From flush to faucet: Dry Texas towns rethinking recycled water

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by Joe Conger / KENS 5

kvue.com

Posted on February 9, 2013 at 5:22 PM

Updated Thursday, Dec 5 at 12:18 PM

BIG SPRING -- Once Big Spring, Texas was first on the map as an oasis in the West Texas desert. Indians and settlers visited its waters, but the spring just isn’t enough in this 21st century.

“We’re fighting a pretty big drought out here in West Texas right now,” said John Grant, general manager of the Colorado River Municipal Water District

With its lakes and reservoirs drying up, the Colorado Municipal Water District wanted an innovative way to hold onto the water it has. And they didn’t have to look any further than the bathroom.

Water down the drain used to go into the town’s sewage treatment plant where it was processed and eventually dumped in a river downstream.
 
Now, that dirty water is recycled in a $14-million facility that super-cleans it. From toilet to tap in ten days—that’s the turnaround expected when the plant goes on line.
 
Using a series of membranes, the water is filtered then put through a process of reverse osmosis, and finally, bombarded with ultra-violet light to disinfect.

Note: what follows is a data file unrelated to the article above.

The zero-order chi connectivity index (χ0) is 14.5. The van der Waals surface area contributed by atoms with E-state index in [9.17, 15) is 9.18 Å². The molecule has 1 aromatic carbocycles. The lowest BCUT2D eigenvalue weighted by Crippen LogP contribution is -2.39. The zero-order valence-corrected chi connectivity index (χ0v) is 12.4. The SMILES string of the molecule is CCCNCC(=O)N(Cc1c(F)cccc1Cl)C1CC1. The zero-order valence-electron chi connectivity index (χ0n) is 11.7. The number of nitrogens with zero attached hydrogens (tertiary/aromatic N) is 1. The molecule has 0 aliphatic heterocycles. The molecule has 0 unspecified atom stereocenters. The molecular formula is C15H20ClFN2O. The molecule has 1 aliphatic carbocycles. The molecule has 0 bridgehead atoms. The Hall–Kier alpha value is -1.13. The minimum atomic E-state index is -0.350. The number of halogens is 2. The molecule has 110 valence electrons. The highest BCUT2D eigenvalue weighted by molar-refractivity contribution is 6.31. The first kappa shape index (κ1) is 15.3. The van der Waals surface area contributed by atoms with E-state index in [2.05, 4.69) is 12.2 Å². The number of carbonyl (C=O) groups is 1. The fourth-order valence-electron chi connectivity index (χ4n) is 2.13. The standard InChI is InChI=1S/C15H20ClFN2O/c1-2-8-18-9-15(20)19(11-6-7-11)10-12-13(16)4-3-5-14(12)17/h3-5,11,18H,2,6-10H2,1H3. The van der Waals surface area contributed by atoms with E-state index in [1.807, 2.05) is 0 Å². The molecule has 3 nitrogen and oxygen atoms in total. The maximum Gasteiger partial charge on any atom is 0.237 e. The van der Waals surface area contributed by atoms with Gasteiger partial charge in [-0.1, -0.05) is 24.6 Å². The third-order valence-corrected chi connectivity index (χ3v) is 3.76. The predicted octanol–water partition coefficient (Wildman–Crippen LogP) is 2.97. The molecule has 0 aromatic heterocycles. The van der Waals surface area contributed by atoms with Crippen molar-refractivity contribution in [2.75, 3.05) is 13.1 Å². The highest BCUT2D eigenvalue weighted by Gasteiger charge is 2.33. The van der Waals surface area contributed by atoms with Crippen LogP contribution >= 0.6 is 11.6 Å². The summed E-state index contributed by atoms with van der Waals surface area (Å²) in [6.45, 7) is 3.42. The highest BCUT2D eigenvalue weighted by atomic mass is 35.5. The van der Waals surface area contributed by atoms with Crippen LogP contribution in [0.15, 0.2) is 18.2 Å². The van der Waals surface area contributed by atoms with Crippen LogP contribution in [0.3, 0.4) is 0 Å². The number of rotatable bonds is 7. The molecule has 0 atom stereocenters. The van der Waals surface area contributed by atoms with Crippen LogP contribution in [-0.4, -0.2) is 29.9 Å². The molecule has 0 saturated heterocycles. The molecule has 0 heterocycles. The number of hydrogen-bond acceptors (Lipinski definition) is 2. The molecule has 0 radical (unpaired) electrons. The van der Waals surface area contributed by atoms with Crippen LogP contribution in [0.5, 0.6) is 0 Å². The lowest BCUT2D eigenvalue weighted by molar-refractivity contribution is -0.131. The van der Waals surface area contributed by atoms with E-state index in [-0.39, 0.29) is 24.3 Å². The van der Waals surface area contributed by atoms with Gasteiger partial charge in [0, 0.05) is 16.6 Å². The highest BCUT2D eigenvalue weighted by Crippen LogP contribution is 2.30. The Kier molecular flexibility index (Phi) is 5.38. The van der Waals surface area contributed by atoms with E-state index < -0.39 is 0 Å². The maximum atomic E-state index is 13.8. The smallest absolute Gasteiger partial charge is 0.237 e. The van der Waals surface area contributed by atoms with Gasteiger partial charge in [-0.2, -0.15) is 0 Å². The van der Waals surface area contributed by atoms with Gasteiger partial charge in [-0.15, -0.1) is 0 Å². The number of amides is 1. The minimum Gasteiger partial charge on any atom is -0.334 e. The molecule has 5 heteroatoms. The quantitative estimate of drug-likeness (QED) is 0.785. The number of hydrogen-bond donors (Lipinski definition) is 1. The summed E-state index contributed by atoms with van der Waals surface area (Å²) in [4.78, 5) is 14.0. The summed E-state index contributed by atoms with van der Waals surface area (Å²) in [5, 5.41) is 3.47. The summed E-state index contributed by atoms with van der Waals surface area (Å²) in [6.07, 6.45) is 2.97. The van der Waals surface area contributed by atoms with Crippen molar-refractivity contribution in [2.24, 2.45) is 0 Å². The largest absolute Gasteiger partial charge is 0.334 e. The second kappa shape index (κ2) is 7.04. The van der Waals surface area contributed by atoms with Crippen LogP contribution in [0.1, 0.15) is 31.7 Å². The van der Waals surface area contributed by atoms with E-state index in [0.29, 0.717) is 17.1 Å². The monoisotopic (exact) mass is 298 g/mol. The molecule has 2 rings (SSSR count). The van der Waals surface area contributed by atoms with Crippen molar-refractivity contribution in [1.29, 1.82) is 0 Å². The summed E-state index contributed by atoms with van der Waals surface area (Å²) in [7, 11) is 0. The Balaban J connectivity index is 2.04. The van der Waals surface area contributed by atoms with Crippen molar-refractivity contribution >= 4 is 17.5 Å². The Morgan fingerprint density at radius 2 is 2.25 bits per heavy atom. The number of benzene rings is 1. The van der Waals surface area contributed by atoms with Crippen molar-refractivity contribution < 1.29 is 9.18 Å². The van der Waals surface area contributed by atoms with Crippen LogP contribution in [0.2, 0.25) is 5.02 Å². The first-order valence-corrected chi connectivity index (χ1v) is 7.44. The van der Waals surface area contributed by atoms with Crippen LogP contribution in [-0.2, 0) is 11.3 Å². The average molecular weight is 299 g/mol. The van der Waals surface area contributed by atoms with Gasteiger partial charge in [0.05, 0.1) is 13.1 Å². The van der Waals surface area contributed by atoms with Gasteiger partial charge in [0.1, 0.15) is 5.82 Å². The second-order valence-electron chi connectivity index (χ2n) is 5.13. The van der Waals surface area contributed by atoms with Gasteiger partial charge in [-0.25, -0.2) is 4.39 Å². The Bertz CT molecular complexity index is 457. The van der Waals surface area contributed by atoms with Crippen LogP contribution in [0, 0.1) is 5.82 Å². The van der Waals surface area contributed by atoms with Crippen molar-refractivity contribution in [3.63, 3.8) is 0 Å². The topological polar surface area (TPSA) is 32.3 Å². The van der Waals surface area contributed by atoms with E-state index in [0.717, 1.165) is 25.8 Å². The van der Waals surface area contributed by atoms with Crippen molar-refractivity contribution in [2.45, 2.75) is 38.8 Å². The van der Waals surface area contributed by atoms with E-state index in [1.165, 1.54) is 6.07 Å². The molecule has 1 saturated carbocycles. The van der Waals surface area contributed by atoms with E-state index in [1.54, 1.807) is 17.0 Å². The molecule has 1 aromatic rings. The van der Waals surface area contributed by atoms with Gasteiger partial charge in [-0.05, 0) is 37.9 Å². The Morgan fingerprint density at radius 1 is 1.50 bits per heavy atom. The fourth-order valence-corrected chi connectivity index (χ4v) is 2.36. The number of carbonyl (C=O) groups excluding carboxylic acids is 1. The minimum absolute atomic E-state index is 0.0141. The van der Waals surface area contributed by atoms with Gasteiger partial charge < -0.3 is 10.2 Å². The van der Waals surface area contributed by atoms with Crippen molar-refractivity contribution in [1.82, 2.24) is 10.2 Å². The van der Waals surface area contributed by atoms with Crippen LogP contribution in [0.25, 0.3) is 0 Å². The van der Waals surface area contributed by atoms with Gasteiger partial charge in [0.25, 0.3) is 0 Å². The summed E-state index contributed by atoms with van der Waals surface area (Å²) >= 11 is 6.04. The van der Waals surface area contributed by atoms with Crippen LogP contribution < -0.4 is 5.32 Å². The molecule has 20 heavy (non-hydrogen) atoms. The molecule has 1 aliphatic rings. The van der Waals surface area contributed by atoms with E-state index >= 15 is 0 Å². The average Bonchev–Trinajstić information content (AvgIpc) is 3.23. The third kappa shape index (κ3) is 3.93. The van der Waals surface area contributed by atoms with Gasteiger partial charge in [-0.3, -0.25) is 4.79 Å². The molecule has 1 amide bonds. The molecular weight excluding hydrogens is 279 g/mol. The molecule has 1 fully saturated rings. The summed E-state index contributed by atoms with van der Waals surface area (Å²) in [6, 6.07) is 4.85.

Grant said, “We’re going to take this water and blend it into our raw water system. It’ll go to the city of Big Spring, the city of Stanton, the city of Midland, the city of Odessa.”
 
Officials admit the biggest hurdle may be the public’s perception.
 
Grant added, “There was an elderly gentleman in Midland who said, ‘Good, I get to drink my beer twice.’”
 
So, residents have been drinking a steady diet of public service announcements and updates on the raw-water plant and how it works.
 
Big Spring is a town where the water is already tough to swallow: chock-full of chlorides and sulfur.
 
The raw water plant doesn't just get rid of the smell. Solids are removed, too, along with minerals, salts, even pharmaceuticals and drugs.
 
The plant can produce 2 million gallons a day in a community that uses 70 million. Officials say the long-term goal is to make reclaimed water like this 10 percent of the total water usage.
 
It may be just a drop in the bucket now, but every drop, officials say, counts.

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